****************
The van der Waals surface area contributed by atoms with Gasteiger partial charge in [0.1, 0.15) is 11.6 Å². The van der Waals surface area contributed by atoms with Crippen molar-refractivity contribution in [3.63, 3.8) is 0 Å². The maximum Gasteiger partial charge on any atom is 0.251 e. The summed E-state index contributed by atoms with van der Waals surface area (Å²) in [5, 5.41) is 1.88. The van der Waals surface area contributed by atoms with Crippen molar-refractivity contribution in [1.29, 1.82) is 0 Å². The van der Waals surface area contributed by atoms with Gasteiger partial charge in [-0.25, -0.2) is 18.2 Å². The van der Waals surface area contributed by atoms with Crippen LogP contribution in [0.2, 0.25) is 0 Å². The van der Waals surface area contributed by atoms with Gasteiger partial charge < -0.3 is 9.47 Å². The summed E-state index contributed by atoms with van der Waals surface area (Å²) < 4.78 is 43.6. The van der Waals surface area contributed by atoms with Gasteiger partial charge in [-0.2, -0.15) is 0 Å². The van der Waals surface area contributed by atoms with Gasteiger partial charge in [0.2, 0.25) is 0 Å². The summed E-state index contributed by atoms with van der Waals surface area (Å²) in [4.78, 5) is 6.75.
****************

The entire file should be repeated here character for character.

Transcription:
The van der Waals surface area contributed by atoms with Gasteiger partial charge in [0.1, 0.15) is 11.6 Å². The van der Waals surface area contributed by atoms with Crippen molar-refractivity contribution in [3.63, 3.8) is 0 Å². The maximum Gasteiger partial charge on any atom is 0.251 e. The summed E-state index contributed by atoms with van der Waals surface area (Å²) in [5, 5.41) is 1.88. The van der Waals surface area contributed by atoms with Crippen molar-refractivity contribution in [1.29, 1.82) is 0 Å². The van der Waals surface area contributed by atoms with Gasteiger partial charge in [-0.25, -0.2) is 18.2 Å². The van der Waals surface area contributed by atoms with Crippen LogP contribution in [0.2, 0.25) is 0 Å². The van der Waals surface area contributed by atoms with Gasteiger partial charge < -0.3 is 9.47 Å². The summed E-state index contributed by atoms with van der Waals surface area (Å²) < 4.78 is 43.6. The van der Waals surface area contributed by atoms with Gasteiger partial charge in [-0.2, -0.15) is 0 Å². The van der Waals surface area contributed by atoms with Gasteiger partial charge in [0.2, 0.25) is 0 Å². The summed E-state index contributed by atoms with van der Waals surface area (Å²) in [4.78, 5) is 6.75.